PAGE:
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Pinch him for his villany;
Caius comes one way, and steals away a fairy in green;
pulls off his buck's head and rises. Enter PAGE, FORD, Mrs. PAGE, and Mrs. FORD.
They lay hold on him.
Ford. Now, sir, who's a cuckold now ?-Master Brook, Falstaff's a knave, a cuckoldly knave; here are his horns, master Brook; and, master Brook, he hath enjoyed nothing of Ford's but his buck-basket, his cudgel, and twenty pounds of money; wbich must be paid to master Brook; his horses are arrested for it, master Brook.
Mrs. Ford. Sir John, we have had ill luck; we could never meet. I will never take you for my love again, but I will always count you my deer.
Fal. I do begin to perceive that I am made an ass.
Fal. And these are not fairies? I was three or four times in the thought they were not fairies: and yet the guiltiness of my mind, the sudden surprise of my powers, drove the grossness of the foppery into a receiv'd belief, in despite of the teeth of all rhyme and reason,
that they were fairies. See now, how wit may be made a Jack a lent, when 'tis upon ill employment!
Eva. Sir John Falstaff, serve Got, and leave your desires, and fairies will not pinse you. Ford. Well said, fairy Hugh.
Eva. And leave you your jealousies too, I pray you. Ford. I will never mistrust my wife again, till thou art able to woo her in good English.
Fal. Have I lay'd my brain in the sun, and dried it, that it wants matter to prevent so gross o'er-reaching as this? Am I ridden with a Welsh goat too; Shall I have a coxcomb of frize? 'tis time I were choked with a piece of toasted cheese.
Eva. Seese is not good to give putter; your pelly
is all putter.
Fal. Seese and putter! Have I lived to stand at the taunt of one that makes fritters of English? This is enough to be the decay of lust and late-walking, through the realm.
Mrs. Page. Why, sir John, do you think, though we would have thrust virtue out of our hearts by the head and shoulders, and have given ourselves without scru ple to hell, that ever the devil could have made you our delight?
Ford. What, a hodge-pudding? a bag of flax?
Page. Old, cold, wither'd, and of intolerable entrails?
Ford. And as wicked as his wife?
Evas And given to fornications, and to taverns, and swearings, and starings, pribbles, and prabbles? sack, and wine, and metheglins, and to drinkings, and me; I am dejected; I am not able to answer the Fal. Well, I am your theme; you have the start of Welsh flannel; ignorance itself is a plummet o'er me:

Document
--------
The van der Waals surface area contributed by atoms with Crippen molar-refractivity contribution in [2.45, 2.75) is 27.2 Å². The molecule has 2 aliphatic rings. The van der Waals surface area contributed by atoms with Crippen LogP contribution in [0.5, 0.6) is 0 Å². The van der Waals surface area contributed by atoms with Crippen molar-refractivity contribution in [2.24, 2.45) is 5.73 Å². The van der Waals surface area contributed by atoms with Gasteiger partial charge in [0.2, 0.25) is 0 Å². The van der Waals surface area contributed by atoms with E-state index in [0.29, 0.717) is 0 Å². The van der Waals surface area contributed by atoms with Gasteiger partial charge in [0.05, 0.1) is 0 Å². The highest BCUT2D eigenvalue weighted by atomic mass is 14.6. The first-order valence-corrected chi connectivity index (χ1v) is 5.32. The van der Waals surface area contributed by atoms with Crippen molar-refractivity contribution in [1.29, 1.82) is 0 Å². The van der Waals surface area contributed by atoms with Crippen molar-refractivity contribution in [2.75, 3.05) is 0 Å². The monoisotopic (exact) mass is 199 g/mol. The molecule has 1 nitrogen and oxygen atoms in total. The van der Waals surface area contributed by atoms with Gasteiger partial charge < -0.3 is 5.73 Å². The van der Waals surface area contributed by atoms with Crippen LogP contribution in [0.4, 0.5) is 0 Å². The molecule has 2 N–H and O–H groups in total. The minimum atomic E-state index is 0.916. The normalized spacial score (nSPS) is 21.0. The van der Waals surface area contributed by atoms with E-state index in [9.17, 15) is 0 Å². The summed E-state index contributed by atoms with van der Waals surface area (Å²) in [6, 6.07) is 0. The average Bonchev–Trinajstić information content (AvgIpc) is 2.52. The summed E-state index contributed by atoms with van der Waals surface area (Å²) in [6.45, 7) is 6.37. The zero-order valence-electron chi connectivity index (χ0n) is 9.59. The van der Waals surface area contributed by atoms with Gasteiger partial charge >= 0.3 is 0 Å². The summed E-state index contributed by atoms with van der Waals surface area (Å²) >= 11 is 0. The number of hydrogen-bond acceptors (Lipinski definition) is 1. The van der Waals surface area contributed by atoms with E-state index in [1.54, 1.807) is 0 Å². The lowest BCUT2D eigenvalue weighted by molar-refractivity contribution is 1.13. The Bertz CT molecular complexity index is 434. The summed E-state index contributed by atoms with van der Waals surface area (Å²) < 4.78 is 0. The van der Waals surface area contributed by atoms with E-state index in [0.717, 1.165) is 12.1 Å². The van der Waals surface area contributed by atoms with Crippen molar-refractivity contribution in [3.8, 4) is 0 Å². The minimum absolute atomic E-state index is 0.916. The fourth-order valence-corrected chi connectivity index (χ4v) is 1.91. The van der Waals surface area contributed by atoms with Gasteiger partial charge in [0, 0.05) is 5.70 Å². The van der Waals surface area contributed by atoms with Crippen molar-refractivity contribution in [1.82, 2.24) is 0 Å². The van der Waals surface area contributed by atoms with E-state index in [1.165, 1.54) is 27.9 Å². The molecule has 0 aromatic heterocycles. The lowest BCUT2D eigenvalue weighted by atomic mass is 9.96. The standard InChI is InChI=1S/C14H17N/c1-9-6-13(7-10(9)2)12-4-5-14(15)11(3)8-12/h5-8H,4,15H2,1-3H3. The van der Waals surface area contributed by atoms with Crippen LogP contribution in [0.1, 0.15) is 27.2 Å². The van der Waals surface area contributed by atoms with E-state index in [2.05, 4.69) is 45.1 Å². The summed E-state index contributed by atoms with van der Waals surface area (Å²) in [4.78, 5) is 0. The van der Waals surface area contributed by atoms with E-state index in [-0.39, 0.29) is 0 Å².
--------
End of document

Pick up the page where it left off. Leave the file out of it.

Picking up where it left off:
use me as you will.
Ford. Marry, sir, we'll bring you to Windsor, to one master Brook, that you have cozen'd of money, to whom you should have been a pander: over and above that you have suffered, I think, to repay that
money will be a biting affliction.
Mrs. Ford. Nay, husband, let that go to make
Forgive that sum, and so we'll all be friends.
Ford. Well, here's my hand; all's forgiven at last. Page. Yet be cheerful, knight: thou shalt eat a posset to-night at my house; where I will desire thee to langh at my wife, that now laughs at thee: Tell her, master Slender hath married her daughter.
Mrs. Page. Doctors doabt that: If Anne Page be my daughter, she is, by this, doctor Caius' wife. [Aside.
Page. Of what, son?
Slen. I came yonder at Eton to marry inistress Anne Page, and she's a great lubberly boy: If it bad not been i'the church, I would have swinged him, or he should have swinged me. If I did not think it had been Anne Page, would I might never stir, and 'tis a post-master's boy.
Page. Upon my life then you took the wrong.
Slen. What need you tell me that? I think so, when I took a boy for a girl: If I had been married to him, for all he was in woman's apparel, I would not have had him.
Page. Why this is your own folly. Did not I tell you, how you should know my daughter by her garments ?
Slen. I went to her in white, and cry'd mum, and she cry'd budget, as Anne and I had appointed ; and yet it was not Anne, but a post-master's boy.
Eva. Jeshu! Master Slender, cannot you see but marry boys ?
Page. 6, I am vex'd at heart: What shall I do?
Mrs. Page. Good George, be not angry: I knew of your parpose; turned my daughter into green : and, indeed, she is now with the doctor at the deanery, and there married.
Mrs. Page. Why, did you take her in green?
Caius. Ay, be gar, and 'tis a boy : be gar, I'll raise all Windsor.
(Exit Caius. Ford. This is strange: Who hath got the right Anne?
Page. My heart misgives me: here comes master Fenton.
Enter FENTON and ANNE PAGE. How now, master Fenton ?
(don! Anne. Pardon, good father ! good, my mother, par
Page. Now, mistress, how chance you went not with master Slender?
[maid? Mrs. Page. Why went you not with master doctor,
Fent. You do amaze her; bear the truth of it. You would have married her most shamefully, Where there was no proportion held in love. The truth is, she and 1, long since contracted, Are now so sure, that nothing can dissolve ns. The offence is holy, that she hath committed : And this deceit loses the name of craft, Of disobedience, or unduteous title, Since therein she doth evitate and shun A thousand irreligious cursed hours, Which forced marriage wo have brought upon her.
Ford. Stand not amaz'd: here is no remedy:In love, the heavens themselves do guide the state; Money bnys lands, and wives are sold by fate.
Fal. I am glad, though you have ta'en a special stand to strike at me, that your arrow hath glanced. [joy!
Page. Well, what remedy? Fenton, heaven give thee What cannot be eschew'd, must be embrac'd. Fal. When night-dogs run, all sorts of deer are
Ford. Let it be 80 : Sir John,